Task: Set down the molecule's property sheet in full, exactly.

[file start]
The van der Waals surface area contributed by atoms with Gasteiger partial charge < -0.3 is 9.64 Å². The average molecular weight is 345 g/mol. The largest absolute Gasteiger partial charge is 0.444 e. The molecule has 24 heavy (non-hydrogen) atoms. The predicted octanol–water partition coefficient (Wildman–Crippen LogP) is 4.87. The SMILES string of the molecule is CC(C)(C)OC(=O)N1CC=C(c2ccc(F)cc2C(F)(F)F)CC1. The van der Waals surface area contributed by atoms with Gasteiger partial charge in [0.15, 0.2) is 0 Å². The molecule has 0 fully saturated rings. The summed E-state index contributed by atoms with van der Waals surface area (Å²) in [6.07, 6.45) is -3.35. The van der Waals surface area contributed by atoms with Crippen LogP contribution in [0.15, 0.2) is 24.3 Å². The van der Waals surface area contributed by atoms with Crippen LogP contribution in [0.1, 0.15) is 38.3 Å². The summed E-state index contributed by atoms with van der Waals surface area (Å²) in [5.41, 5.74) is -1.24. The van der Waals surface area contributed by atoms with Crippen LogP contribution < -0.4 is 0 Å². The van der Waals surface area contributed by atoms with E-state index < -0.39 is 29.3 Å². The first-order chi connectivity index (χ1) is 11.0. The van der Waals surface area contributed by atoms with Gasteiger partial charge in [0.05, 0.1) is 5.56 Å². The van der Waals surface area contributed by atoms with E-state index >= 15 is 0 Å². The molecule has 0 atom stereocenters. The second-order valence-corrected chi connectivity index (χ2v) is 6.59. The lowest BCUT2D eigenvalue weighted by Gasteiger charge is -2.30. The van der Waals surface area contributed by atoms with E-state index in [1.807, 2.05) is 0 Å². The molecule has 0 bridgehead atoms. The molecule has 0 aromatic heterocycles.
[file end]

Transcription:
The van der Waals surface area contributed by atoms with Gasteiger partial charge < -0.3 is 9.64 Å². The average molecular weight is 345 g/mol. The largest absolute Gasteiger partial charge is 0.444 e. The molecule has 24 heavy (non-hydrogen) atoms. The predicted octanol–water partition coefficient (Wildman–Crippen LogP) is 4.87. The SMILES string of the molecule is CC(C)(C)OC(=O)N1CC=C(c2ccc(F)cc2C(F)(F)F)CC1. The van der Waals surface area contributed by atoms with Gasteiger partial charge in [0.15, 0.2) is 0 Å². The molecule has 0 fully saturated rings. The summed E-state index contributed by atoms with van der Waals surface area (Å²) in [6.07, 6.45) is -3.35. The van der Waals surface area contributed by atoms with Crippen LogP contribution in [0.15, 0.2) is 24.3 Å². The van der Waals surface area contributed by atoms with Crippen LogP contribution in [0.1, 0.15) is 38.3 Å². The summed E-state index contributed by atoms with van der Waals surface area (Å²) in [5.41, 5.74) is -1.24. The van der Waals surface area contributed by atoms with Crippen LogP contribution < -0.4 is 0 Å². The van der Waals surface area contributed by atoms with E-state index < -0.39 is 29.3 Å². The first-order chi connectivity index (χ1) is 11.0. The van der Waals surface area contributed by atoms with Gasteiger partial charge in [0.05, 0.1) is 5.56 Å². The van der Waals surface area contributed by atoms with E-state index >= 15 is 0 Å². The molecule has 0 atom stereocenters. The second-order valence-corrected chi connectivity index (χ2v) is 6.59. The lowest BCUT2D eigenvalue weighted by Gasteiger charge is -2.30. The van der Waals surface area contributed by atoms with E-state index in [1.807, 2.05) is 0 Å². The molecule has 0 bridgehead atoms. The molecule has 0 aromatic heterocycles.